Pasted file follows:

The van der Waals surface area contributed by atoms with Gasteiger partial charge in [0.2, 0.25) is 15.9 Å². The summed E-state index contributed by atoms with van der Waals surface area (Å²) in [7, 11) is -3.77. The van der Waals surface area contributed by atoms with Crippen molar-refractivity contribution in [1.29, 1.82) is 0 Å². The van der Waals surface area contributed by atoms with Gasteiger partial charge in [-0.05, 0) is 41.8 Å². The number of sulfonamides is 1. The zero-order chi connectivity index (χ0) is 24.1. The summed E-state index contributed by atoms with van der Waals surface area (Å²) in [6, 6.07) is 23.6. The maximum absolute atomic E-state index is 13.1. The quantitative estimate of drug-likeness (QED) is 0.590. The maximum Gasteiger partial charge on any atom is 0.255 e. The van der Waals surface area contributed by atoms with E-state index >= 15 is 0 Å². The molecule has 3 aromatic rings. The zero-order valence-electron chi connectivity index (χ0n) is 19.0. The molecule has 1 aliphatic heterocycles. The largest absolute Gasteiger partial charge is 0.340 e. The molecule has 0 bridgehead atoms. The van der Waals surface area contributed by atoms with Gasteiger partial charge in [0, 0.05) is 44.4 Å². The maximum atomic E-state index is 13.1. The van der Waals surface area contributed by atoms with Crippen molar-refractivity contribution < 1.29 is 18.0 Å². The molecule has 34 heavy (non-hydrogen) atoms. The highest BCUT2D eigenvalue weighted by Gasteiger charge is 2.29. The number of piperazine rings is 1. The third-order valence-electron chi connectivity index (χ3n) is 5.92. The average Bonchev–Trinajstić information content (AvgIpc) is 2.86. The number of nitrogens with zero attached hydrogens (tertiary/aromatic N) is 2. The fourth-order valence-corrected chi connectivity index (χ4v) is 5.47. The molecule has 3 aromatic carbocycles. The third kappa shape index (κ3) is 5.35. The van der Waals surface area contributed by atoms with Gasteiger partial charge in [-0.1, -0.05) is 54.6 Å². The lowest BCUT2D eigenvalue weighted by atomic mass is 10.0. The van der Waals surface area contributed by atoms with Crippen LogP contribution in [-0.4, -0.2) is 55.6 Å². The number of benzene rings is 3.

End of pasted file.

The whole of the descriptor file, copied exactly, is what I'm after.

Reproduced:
The van der Waals surface area contributed by atoms with Gasteiger partial charge in [0.2, 0.25) is 15.9 Å². The summed E-state index contributed by atoms with van der Waals surface area (Å²) in [7, 11) is -3.77. The van der Waals surface area contributed by atoms with Crippen molar-refractivity contribution in [1.29, 1.82) is 0 Å². The van der Waals surface area contributed by atoms with Gasteiger partial charge in [-0.05, 0) is 41.8 Å². The number of sulfonamides is 1. The zero-order chi connectivity index (χ0) is 24.1. The summed E-state index contributed by atoms with van der Waals surface area (Å²) in [6, 6.07) is 23.6. The maximum absolute atomic E-state index is 13.1. The quantitative estimate of drug-likeness (QED) is 0.590. The maximum Gasteiger partial charge on any atom is 0.255 e. The van der Waals surface area contributed by atoms with E-state index >= 15 is 0 Å². The molecule has 3 aromatic rings. The zero-order valence-electron chi connectivity index (χ0n) is 19.0. The molecule has 1 aliphatic heterocycles. The largest absolute Gasteiger partial charge is 0.340 e. The molecule has 0 bridgehead atoms. The van der Waals surface area contributed by atoms with Gasteiger partial charge in [0, 0.05) is 44.4 Å². The maximum atomic E-state index is 13.1. The van der Waals surface area contributed by atoms with Crippen molar-refractivity contribution < 1.29 is 18.0 Å². The molecule has 34 heavy (non-hydrogen) atoms. The highest BCUT2D eigenvalue weighted by Gasteiger charge is 2.29. The number of piperazine rings is 1. The third-order valence-electron chi connectivity index (χ3n) is 5.92. The average Bonchev–Trinajstić information content (AvgIpc) is 2.86. The number of nitrogens with zero attached hydrogens (tertiary/aromatic N) is 2. The fourth-order valence-corrected chi connectivity index (χ4v) is 5.47. The molecule has 3 aromatic carbocycles. The third kappa shape index (κ3) is 5.35. The van der Waals surface area contributed by atoms with Gasteiger partial charge in [-0.1, -0.05) is 54.6 Å². The lowest BCUT2D eigenvalue weighted by atomic mass is 10.0. The van der Waals surface area contributed by atoms with Crippen LogP contribution in [-0.4, -0.2) is 55.6 Å². The number of benzene rings is 3.